Monday, July 15, 2013

Q&A: Behind the scenes of The Inlander's documentary about axe murderer Sidney Sloane

Posted By on Mon, Jul 15, 2013 at 2:21 PM

Nathan Brand’s latest short documentary for The Inlander tells the story of Sidney Sloane, a Spokane youth who killed his father with an axe in 1906. His trial was sensationally covered by all the newspapers, and after he was released at age 40 he went on to become a well-known artist. 

After Brand wrote about the story in this week’s issue, we asked him some questions about the making of this video. (See his earlier documentaries on Liberty Park and the Park Inn here.)

How did you first hear about Sidney Sloane? Did you already know how the story ended?

I’m interested in murders that have occurred in my neighborhood. I was researching a man named Reno Hutchinson who was killed on Seventh and Howard in October of 1906. He was the general secretary of the YMCA, and his murder was never solved. I was browsing a Spokane history book and Sidney’s story was in the next paragraph. It was infinitely more interesting than Reno Hutchinson, so I changed my focus.

I knew he was released around 1929 because that was one of the first articles that I found. I had no idea what his life was like after his release. I saw in the 1930 census he was listed as an “artist” and living with his mother, and I assumed that he wasn’t very successful at his craft.

Looking through all the newspaper coverage from the time, how does it compare to modern media coverage of murders and trials?

There seemed to be no official rules back then on what was allowed into print. For instance, today the identity of jury members is not allowed to be published while the trial is going on. In the Sidney Sloane trial, they printed all of the jurors’ full names and professions. They also reported on which jurors looked sick, exhausted or overcome with emotion.  

The media was given access to visit Sidney’s cell whenever they wanted. Today someone like Clay Starbuck, who was recently convicted of murdering his wife, could easily just ignore the media’s request for interviews and stay isolated in his cell. Sidney didn’t have that choice. He was viewed by hundreds of people like a circus animal.

How did you choose to film reenactment scenes for some of the action? Do you consider those challenges before choosing a topic?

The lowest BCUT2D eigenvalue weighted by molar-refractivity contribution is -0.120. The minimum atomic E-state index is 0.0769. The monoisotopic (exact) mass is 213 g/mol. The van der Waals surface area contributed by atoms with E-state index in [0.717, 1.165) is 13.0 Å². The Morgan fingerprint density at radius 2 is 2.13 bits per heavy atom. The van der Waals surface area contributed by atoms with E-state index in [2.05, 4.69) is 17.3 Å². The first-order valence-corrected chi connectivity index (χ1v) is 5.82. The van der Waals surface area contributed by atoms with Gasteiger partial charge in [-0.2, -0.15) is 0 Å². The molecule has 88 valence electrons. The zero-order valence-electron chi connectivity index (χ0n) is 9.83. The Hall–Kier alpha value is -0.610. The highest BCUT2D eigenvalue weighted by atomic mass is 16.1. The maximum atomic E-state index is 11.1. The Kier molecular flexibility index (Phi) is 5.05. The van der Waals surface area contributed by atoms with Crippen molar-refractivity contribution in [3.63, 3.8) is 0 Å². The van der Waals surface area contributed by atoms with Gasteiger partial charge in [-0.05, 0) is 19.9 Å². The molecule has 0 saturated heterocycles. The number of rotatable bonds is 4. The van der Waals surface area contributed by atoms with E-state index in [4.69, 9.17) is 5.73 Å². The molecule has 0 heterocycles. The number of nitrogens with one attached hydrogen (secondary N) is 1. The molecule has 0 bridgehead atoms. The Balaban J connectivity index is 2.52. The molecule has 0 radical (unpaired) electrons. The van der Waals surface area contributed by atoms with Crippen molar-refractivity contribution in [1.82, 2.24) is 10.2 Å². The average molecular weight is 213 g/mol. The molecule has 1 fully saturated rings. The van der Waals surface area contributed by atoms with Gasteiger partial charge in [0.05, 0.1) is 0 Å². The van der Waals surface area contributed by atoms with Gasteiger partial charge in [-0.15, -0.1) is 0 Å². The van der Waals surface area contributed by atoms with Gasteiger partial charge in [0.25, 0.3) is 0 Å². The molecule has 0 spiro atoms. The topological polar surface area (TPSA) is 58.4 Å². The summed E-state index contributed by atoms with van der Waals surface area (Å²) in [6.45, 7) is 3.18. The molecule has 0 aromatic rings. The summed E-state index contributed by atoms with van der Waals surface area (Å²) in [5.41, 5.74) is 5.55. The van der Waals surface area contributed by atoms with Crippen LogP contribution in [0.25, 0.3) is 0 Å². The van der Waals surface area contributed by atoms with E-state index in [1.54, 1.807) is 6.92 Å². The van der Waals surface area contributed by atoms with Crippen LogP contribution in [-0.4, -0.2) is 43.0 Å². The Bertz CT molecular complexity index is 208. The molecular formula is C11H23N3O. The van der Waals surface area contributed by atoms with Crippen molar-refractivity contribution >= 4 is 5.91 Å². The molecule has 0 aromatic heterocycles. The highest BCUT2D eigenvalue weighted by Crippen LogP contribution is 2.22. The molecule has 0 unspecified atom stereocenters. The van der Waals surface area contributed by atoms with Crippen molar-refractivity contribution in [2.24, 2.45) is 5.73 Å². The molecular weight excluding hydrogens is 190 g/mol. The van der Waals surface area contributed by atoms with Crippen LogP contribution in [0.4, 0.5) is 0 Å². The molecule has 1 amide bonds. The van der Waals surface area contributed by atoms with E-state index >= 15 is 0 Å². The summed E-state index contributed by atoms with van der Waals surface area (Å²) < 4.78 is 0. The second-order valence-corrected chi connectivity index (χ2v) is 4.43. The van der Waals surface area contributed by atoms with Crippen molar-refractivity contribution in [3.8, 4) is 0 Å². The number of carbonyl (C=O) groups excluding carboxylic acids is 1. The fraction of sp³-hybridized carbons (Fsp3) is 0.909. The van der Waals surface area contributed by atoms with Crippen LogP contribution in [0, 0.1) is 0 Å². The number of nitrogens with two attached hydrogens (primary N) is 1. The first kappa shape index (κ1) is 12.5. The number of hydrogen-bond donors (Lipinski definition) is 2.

Most of the history projects I’ve done recently involve a lot of newspapers slowly moving left or right. It's not super exciting for the audience to look at. I like having the chance to inject a something a little more exciting every once in a while. I’ve done a lot of really bad short films and web shows in the past. My friends and I have a lot of the equipment already. I storyboarded everything the night before. My friend Matt owns a crane. We shot in his basement. I had an actor I knew named Jason Young play Sidney’s father, and I had scheduled another actor to play Sidney, but since he overslept, I ended up doing it.

I try and pick projects that have a lot of strange and interesting elements. I want a few twists and turns. I think of the most dynamic and impactful telling the story, then make myself miserable for weeks trying to schedule and finish everything.

Were there any people or parts of the story you had to leave out?

Sidney had a little brother named Lloyd who led an incredibly interesting life. He visited Sidney in the cell after the crime and cried for his brother. Lloyd fought in World War I and ended up staying in France. He became an international businessman in Paris and married a woman there.  They had two children, Jacques and Robert. When WWII broke out, the family narrowly escaped the Nazis. The Spokesman-Review interviewed the children about their dangerous journey to Spokane. They visited their Uncle Sidney and their grandmother. The two boys apparently loved Comstock pool. The family then moved to Mexico City. Jacques is still alive and living in Barcelona. I did contact some of the descendants of the Sloane family, but they’d prefer not to shine a light on this dark area of their family history.

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